# pandas: Reading & Writing Data¶

Ha Khanh Nguyen (hknguyen)

## 1. Reading & Writing Data in Text Format¶

• pandas features a number of functions for reading tabular data as a DataFrame object.
• We have used read_csv() which is likely the one you will use the most.

• The main purpose of these functions is to convert text data into a DataFrame.
• The optional arguments for these functions may fall into a few categories:
• Indexing: can treat one or more columns as the index of returned DataFrame, and whether to get the column names from the file, the user, or not at all.
• Type inference & data conversion: includes the user-defined value conversions and custom list of missing value markers.
• Datetime parsing: combining data & time information spread over multiple columns into a single column in the result.
• Iterating: support for iterating over chunks of very large files.
• Unclean data issues: skipping rows or a footer, comments, or other minor things like numeric data with thousands separated by commas.

### 1.1 read_csv()¶

• The read_csv() functions has many (mostly optional) arguments.
• See the pandas documentation for read_csv() here.
• The only required argument for read_csv() is the file path.
• Often, the file might not have a header. Since the default option is to read the first row of the file as the header, we need to set it to None:
• To specify the column names, assign a list of column names to the names argument:
• Suppose we want to use the Variety column as the index of the returned DataFrame.
• We can also skip the rows of the input file:
• Be careful with files containing header!

### 1.2 read_table()¶

• The read_table() is very similar to the read_csv() function. The only big difference is that the default delimiter used to read the file is \t tab instead of , comma.
• It is also used to read files with some abnormal delimiters (later).
• The arguments discussed in 1.1 also work the same for read_table().
• Now consider the case where the table might not have a fixed delimiter, using whitespace or some other pattern to separate fields.

Notes: I used the Unix (terminal/shell) command cat here to print the raw content of ex.txt file on Mac. You can do the same thing using the type command on Windows.

• The fields (columns) are separated by a variable number of whitespace!
• In this case, we need to use regular expression (which we will learn in depth next week) as the delimiter for read_table().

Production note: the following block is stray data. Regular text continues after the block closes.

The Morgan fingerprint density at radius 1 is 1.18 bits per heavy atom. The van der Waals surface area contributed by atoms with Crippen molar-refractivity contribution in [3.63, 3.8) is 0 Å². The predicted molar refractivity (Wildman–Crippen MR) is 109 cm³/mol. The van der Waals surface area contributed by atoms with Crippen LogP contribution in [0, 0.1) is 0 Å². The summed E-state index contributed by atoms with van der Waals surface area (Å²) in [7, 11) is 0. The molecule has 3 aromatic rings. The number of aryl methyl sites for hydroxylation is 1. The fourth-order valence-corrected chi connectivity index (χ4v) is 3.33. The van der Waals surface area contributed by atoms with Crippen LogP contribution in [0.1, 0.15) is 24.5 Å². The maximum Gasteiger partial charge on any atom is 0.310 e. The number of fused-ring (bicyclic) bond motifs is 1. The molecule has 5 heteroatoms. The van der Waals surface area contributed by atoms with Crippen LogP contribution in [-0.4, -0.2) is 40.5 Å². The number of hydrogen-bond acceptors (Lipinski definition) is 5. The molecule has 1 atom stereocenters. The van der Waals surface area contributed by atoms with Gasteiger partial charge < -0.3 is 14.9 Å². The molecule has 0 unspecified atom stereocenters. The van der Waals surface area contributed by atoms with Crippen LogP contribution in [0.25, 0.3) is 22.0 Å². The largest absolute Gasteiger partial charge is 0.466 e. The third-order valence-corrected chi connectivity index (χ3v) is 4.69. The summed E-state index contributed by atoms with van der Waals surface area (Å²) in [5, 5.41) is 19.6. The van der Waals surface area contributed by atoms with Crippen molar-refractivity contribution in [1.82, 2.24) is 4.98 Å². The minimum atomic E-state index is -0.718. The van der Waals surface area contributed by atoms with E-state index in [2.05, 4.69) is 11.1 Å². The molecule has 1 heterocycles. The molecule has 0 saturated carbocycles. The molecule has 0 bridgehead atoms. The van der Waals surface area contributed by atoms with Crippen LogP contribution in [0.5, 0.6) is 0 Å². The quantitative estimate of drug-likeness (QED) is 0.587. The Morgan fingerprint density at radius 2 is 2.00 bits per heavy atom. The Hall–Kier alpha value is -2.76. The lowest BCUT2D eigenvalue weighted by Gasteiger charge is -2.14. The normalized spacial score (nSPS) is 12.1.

• \s+ is the regular expression for at least 1 whitespace. The + sign is to signal that there might be more than 1.
• Also note that pandas used the first column as the index of the df DataFrame! How did it know?
• Since there was one fewer column name than the number of data rows, read_table() infers that the first column should be the DataFrame's index in this special case.

### 1.3 Handling missing values¶

• Missing data is usually either not present (empty strings) or marked by some sentinel value.
• By default, pandas uses a set of commonly occurring sentinels, such as NA and NULL:
• The isnull() function returns a DataFrame of the same size as the original DataFrame with Boolean values: True if a value is missing.
• The na_values option of the read_csv() function can take either a list or set of strings to consider missing values.
• This is very useful in case the missing data is recorded in a specific way: -1 instead of NULL, or "NA" as a string, etc.

## 2. Writing Data to Text Format¶

• Data can also be exported to a delimited format.
• Using to_csv() method, we can write the data out to a comma-separated file:
• A lot of times, we actually don't want to output the index column (since often they're just row numbers).
• By default, the missing values are coded as empty strings.
• We can also denote them by some other chosen sentinel value:

## 3. JSON Data¶

• JSON (short for JavaScript Object Notation) has become one of the standard formats for sending data by HTTP request between web browsers and other applications.
• It is a much more free-form data format than a tabular text form like csv.

This lecture notes reference materials from Chapter 6 of Wes McKinney's Python for Data Analysis 2nd Ed.